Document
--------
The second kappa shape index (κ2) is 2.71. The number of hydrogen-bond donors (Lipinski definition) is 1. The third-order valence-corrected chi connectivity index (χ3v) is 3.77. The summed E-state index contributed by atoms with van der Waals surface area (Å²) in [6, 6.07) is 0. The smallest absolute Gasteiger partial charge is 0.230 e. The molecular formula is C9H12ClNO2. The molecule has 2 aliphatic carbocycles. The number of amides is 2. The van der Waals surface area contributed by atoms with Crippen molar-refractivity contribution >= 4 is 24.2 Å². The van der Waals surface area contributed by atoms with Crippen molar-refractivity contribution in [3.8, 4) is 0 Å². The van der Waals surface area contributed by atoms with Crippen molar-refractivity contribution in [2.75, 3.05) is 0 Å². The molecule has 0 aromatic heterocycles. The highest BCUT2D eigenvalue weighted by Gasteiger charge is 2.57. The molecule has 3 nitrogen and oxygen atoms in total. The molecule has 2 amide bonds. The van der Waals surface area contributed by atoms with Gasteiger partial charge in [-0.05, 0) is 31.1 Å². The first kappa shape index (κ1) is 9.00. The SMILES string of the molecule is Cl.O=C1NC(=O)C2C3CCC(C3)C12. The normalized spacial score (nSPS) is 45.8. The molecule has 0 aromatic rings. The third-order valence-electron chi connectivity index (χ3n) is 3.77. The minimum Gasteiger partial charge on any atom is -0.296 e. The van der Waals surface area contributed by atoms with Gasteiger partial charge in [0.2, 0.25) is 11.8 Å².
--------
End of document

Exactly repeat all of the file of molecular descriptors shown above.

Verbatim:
The second kappa shape index (κ2) is 2.71. The number of hydrogen-bond donors (Lipinski definition) is 1. The third-order valence-corrected chi connectivity index (χ3v) is 3.77. The summed E-state index contributed by atoms with van der Waals surface area (Å²) in [6, 6.07) is 0. The smallest absolute Gasteiger partial charge is 0.230 e. The molecular formula is C9H12ClNO2. The molecule has 2 aliphatic carbocycles. The number of amides is 2. The van der Waals surface area contributed by atoms with Crippen molar-refractivity contribution >= 4 is 24.2 Å². The van der Waals surface area contributed by atoms with Crippen molar-refractivity contribution in [3.8, 4) is 0 Å². The van der Waals surface area contributed by atoms with Crippen molar-refractivity contribution in [2.75, 3.05) is 0 Å². The molecule has 0 aromatic heterocycles. The highest BCUT2D eigenvalue weighted by Gasteiger charge is 2.57. The molecule has 3 nitrogen and oxygen atoms in total. The molecule has 2 amide bonds. The van der Waals surface area contributed by atoms with Gasteiger partial charge in [-0.05, 0) is 31.1 Å². The first kappa shape index (κ1) is 9.00. The SMILES string of the molecule is Cl.O=C1NC(=O)C2C3CCC(C3)C12. The normalized spacial score (nSPS) is 45.8. The molecule has 0 aromatic rings. The third-order valence-electron chi connectivity index (χ3n) is 3.77. The minimum Gasteiger partial charge on any atom is -0.296 e. The van der Waals surface area contributed by atoms with Gasteiger partial charge in [0.2, 0.25) is 11.8 Å².